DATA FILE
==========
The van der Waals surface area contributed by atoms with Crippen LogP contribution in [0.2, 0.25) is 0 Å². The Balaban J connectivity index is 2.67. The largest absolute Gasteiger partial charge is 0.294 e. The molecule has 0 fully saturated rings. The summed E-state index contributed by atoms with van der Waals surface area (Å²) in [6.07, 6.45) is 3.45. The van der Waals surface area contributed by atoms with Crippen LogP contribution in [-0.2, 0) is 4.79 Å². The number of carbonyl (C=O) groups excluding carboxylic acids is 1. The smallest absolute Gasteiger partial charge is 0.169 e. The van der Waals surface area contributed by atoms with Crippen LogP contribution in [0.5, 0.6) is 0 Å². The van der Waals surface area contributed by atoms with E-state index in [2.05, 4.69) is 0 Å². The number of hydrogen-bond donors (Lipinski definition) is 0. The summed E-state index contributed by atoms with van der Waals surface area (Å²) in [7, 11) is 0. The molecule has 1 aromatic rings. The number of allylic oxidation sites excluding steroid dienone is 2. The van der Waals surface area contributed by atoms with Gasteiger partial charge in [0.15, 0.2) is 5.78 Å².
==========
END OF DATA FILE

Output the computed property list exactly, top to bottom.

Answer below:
The van der Waals surface area contributed by atoms with Crippen LogP contribution in [0.2, 0.25) is 0 Å². The Balaban J connectivity index is 2.67. The largest absolute Gasteiger partial charge is 0.294 e. The molecule has 0 fully saturated rings. The summed E-state index contributed by atoms with van der Waals surface area (Å²) in [6.07, 6.45) is 3.45. The van der Waals surface area contributed by atoms with Crippen LogP contribution in [-0.2, 0) is 4.79 Å². The number of carbonyl (C=O) groups excluding carboxylic acids is 1. The smallest absolute Gasteiger partial charge is 0.169 e. The van der Waals surface area contributed by atoms with Crippen LogP contribution in [0.5, 0.6) is 0 Å². The van der Waals surface area contributed by atoms with E-state index in [2.05, 4.69) is 0 Å². The number of hydrogen-bond donors (Lipinski definition) is 0. The summed E-state index contributed by atoms with van der Waals surface area (Å²) in [7, 11) is 0. The molecule has 1 aromatic rings. The number of allylic oxidation sites excluding steroid dienone is 2. The van der Waals surface area contributed by atoms with Gasteiger partial charge in [0.15, 0.2) is 5.78 Å².